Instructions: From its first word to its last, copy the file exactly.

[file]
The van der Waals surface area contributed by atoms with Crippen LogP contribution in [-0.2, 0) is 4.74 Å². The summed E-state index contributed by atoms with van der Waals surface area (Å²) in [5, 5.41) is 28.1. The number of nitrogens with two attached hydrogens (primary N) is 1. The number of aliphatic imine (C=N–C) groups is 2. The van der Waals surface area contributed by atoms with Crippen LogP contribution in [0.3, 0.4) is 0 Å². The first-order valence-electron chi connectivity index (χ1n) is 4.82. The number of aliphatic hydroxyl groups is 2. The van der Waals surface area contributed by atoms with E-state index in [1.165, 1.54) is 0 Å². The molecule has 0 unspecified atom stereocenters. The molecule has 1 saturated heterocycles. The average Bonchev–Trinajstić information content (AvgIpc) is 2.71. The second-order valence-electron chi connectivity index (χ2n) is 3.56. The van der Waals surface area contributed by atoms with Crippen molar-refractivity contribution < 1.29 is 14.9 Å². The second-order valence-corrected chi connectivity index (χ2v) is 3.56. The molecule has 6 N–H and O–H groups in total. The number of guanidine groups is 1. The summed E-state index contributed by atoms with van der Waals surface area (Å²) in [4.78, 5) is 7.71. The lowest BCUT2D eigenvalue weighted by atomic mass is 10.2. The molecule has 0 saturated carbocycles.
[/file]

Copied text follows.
The van der Waals surface area contributed by atoms with Crippen LogP contribution in [-0.2, 0) is 4.74 Å². The summed E-state index contributed by atoms with van der Waals surface area (Å²) in [5, 5.41) is 28.1. The number of nitrogens with two attached hydrogens (primary N) is 1. The number of aliphatic imine (C=N–C) groups is 2. The van der Waals surface area contributed by atoms with Crippen LogP contribution in [0.3, 0.4) is 0 Å². The first-order valence-electron chi connectivity index (χ1n) is 4.82. The number of aliphatic hydroxyl groups is 2. The van der Waals surface area contributed by atoms with E-state index in [1.165, 1.54) is 0 Å². The molecule has 0 unspecified atom stereocenters. The molecule has 1 saturated heterocycles. The average Bonchev–Trinajstić information content (AvgIpc) is 2.71. The second-order valence-electron chi connectivity index (χ2n) is 3.56. The van der Waals surface area contributed by atoms with Crippen molar-refractivity contribution < 1.29 is 14.9 Å². The second-order valence-corrected chi connectivity index (χ2v) is 3.56. The molecule has 6 N–H and O–H groups in total. The number of guanidine groups is 1. The summed E-state index contributed by atoms with van der Waals surface area (Å²) in [4.78, 5) is 7.71. The lowest BCUT2D eigenvalue weighted by atomic mass is 10.2. The molecule has 0 saturated carbocycles.